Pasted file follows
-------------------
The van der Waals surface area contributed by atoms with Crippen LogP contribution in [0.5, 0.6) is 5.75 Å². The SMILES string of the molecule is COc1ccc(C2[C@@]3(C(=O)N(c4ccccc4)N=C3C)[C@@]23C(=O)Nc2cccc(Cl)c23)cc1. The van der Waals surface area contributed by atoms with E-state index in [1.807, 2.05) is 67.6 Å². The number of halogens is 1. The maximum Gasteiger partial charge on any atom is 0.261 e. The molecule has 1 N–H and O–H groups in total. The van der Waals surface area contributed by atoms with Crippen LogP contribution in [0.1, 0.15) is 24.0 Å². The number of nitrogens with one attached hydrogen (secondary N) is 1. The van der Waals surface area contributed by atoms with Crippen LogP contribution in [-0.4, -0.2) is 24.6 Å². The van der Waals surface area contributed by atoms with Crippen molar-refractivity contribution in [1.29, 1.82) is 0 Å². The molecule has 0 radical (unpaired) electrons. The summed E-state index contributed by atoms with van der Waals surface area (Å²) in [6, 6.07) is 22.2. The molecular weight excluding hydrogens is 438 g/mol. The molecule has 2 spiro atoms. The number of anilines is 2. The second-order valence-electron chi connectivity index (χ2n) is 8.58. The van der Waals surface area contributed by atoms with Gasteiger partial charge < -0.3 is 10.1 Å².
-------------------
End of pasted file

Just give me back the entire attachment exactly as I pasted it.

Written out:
The van der Waals surface area contributed by atoms with Crippen LogP contribution in [0.5, 0.6) is 5.75 Å². The SMILES string of the molecule is COc1ccc(C2[C@@]3(C(=O)N(c4ccccc4)N=C3C)[C@@]23C(=O)Nc2cccc(Cl)c23)cc1. The van der Waals surface area contributed by atoms with E-state index in [1.807, 2.05) is 67.6 Å². The number of halogens is 1. The maximum Gasteiger partial charge on any atom is 0.261 e. The molecule has 1 N–H and O–H groups in total. The van der Waals surface area contributed by atoms with Crippen LogP contribution in [0.1, 0.15) is 24.0 Å². The number of nitrogens with one attached hydrogen (secondary N) is 1. The van der Waals surface area contributed by atoms with Crippen LogP contribution in [-0.4, -0.2) is 24.6 Å². The van der Waals surface area contributed by atoms with Crippen molar-refractivity contribution in [1.29, 1.82) is 0 Å². The molecule has 0 radical (unpaired) electrons. The summed E-state index contributed by atoms with van der Waals surface area (Å²) in [6, 6.07) is 22.2. The molecular weight excluding hydrogens is 438 g/mol. The molecule has 2 spiro atoms. The number of anilines is 2. The second-order valence-electron chi connectivity index (χ2n) is 8.58. The van der Waals surface area contributed by atoms with Gasteiger partial charge < -0.3 is 10.1 Å².